Grace in adversity

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Robyn Henricks, newly promoted to principal artist of the Australian Ballet.

There are some moments in childhood we never forget. For Robyn Hendricks it was her first ballet class at the age of eight. She was put with children much younger than herself and the class was very basic but she remembers having enormous fun. It was the start of an obsession that has taken her from the coastal town of Port Elizabeth in South Africa to the hallowed stages of the Australian Ballet.

Hendricks is one of three children in a high achieving family – her father is a merchant banker and her mother a psychologist. Although she was initially expected to find her way into academic circles, she proved to be the artistic one in the family. She studied Cecchetti method classical ballet and very quickly realised that she had found her calling. When she qualified to compete in an international Cecchetti competition in Melbourne, she made the trip to Australia at the urging of her teacher. She did not win the competition, but in the audience was a representative from the Australian Ballet School, who offered her a covetted place. Before her place was confirmed, “I had to do a class on my own taken by Mark Annear and watched by the director Marilyn Rowe. Pretty scary!” she remembers.

South Africa does not have a national ballet school like the Australian Ballet School, and career options in ballet are limited, with many theatres and arts companies having closed after the dismantling of apartheid. “ Anyone who does want to make a career [of ballet] has to get out quite young,” Hendricks says. The opportunity to come to Australia was too good to miss. The young Robyn left home at the age of 16 and was soon immersed in the full-time studies. “It was hard but I loved it. It took me a long time to get used to the hours. I was exhausted for a lot of it. I had never done contemporary or character and I really struggled to pick up exercises and different sorts of movement.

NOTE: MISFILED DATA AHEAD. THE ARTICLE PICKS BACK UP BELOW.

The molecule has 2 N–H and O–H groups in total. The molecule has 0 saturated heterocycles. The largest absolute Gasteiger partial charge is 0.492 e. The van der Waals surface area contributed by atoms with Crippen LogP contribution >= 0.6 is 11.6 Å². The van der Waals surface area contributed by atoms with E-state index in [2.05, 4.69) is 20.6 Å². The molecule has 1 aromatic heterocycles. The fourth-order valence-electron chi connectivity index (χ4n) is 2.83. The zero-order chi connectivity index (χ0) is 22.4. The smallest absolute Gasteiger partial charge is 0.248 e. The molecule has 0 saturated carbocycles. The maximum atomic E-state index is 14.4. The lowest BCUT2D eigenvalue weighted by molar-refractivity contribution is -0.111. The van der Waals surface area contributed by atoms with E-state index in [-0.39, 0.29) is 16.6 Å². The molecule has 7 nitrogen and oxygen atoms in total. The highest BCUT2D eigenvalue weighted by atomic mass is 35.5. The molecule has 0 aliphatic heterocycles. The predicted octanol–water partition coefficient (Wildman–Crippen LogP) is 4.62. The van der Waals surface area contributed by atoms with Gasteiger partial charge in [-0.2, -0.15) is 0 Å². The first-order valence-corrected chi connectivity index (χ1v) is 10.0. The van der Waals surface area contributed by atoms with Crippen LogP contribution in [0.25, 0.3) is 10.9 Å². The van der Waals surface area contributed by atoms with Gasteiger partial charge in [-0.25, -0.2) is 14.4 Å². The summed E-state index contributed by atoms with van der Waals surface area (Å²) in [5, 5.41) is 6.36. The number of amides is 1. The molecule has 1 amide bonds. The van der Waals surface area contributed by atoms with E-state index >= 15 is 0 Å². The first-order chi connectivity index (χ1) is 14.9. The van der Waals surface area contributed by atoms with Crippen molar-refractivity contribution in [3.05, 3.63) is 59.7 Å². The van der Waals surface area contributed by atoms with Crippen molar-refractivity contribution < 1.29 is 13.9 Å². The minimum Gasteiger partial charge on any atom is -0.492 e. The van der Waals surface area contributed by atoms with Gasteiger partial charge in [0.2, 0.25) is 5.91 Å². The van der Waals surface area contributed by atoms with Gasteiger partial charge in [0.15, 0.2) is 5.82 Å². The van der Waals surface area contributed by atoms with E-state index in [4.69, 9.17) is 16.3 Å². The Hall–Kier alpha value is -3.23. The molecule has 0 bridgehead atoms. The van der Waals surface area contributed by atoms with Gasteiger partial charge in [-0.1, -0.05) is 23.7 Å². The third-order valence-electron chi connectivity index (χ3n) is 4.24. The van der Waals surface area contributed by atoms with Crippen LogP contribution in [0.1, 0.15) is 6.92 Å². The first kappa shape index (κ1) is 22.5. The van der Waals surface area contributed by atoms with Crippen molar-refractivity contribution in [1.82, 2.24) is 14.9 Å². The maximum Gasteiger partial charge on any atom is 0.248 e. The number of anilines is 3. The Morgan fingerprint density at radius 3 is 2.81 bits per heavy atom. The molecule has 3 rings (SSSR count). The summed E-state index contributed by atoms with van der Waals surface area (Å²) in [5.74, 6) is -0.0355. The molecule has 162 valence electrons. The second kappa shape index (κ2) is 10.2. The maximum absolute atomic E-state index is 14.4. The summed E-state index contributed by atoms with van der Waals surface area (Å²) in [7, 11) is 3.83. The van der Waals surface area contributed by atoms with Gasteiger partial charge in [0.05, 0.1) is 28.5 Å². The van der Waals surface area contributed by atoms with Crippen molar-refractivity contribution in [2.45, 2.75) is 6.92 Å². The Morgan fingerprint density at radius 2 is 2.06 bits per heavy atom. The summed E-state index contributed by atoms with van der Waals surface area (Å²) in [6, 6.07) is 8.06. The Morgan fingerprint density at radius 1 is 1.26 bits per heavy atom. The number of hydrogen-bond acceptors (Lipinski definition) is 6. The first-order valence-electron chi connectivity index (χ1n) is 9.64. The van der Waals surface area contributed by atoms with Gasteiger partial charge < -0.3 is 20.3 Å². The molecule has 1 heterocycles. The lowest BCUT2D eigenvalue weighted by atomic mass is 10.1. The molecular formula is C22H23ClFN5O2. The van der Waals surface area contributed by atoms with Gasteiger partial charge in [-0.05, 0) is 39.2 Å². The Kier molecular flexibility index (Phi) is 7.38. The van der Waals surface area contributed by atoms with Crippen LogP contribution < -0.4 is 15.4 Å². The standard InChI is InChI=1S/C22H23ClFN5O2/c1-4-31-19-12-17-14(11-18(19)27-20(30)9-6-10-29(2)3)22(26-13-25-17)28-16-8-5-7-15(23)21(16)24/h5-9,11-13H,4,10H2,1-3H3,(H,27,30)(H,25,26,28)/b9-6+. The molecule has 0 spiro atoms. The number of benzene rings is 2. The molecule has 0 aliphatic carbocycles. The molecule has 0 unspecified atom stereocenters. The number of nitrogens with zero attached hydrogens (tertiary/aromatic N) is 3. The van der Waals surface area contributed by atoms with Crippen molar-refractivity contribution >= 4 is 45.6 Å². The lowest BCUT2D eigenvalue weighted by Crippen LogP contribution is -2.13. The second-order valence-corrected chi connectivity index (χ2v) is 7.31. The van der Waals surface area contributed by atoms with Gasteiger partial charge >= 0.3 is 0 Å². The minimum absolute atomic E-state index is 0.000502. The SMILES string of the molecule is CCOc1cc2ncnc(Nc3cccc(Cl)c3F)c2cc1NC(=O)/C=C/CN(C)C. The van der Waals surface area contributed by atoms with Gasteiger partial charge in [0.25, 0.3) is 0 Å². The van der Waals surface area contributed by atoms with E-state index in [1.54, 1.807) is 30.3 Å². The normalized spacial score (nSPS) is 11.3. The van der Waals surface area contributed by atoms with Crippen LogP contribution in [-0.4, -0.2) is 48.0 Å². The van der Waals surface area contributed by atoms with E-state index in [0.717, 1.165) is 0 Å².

“But you grow up really quickly, and as much as some days I wondered if it was really worth it, I knew that I had it in me and that it was going to be okay. I was really driven and motivated to reach the end.”

She did make it to the end and furthermore was offered a contract with the Australian Ballet in 2005. Since then, she has excelled both in classical and contemporary ballet, and has been nominated four times for the company’s Telstra Ballet Dancer of the Year award. She lists her first highlight as performing in Jiri Kylian’s Petit Mort (who wouldn’t?). And who can forget those photographs of her in the company’s promotional shots of Stanton Welch’s La Bayadere – bejewelled, bare-waisted, imperious and capitalising on her exotic looks. She was cast as Gamzatti, “a big role for me and an amazing opportunity”.

She lists as her most significant role as performing opposite former principal dancer Robert Curran in Christopher Wheeldon’s haunting After the Rain in 2011. She was initially third cast, but was called on to replace a pregnant Lucinda Dunn. “So that was one of the first big opportunities. I feel like everybody suddenly saw something different in me after that.”

But it was about this time that things started to go wrong for Robyn Hendricks. She was experiencing continual pain in her foot. For about two years she struggled, in and out of treatment, “trying to figure out what it was”. “It was really hard and painful,” she says. “This job is really hard when you’re happy and you’re healthy, and I think those two years were really tough because I knew something was terribly wrong with me and I was down all the time and in pain and I wasn’t dancing like I knew I could.”
Finally she found a surgeon who was able to give her an accurate diagnosis. “I pretty much had smashed my sesamoids.”

These are small bones the tendons in the ball of the foot, which act as a pulley for the tendons and are essential for the movement of the big toe and for cushioning the ball of the foot. “I no longer had a sesamoid bone, which is pretty important, especially for girls. In ballet that’s what enables us to do demi pointe and work through the foot. I don’t have that anymore. It’s a little bit difficult and uncomfortable. It is better in pointe shoes than in flat shoes.”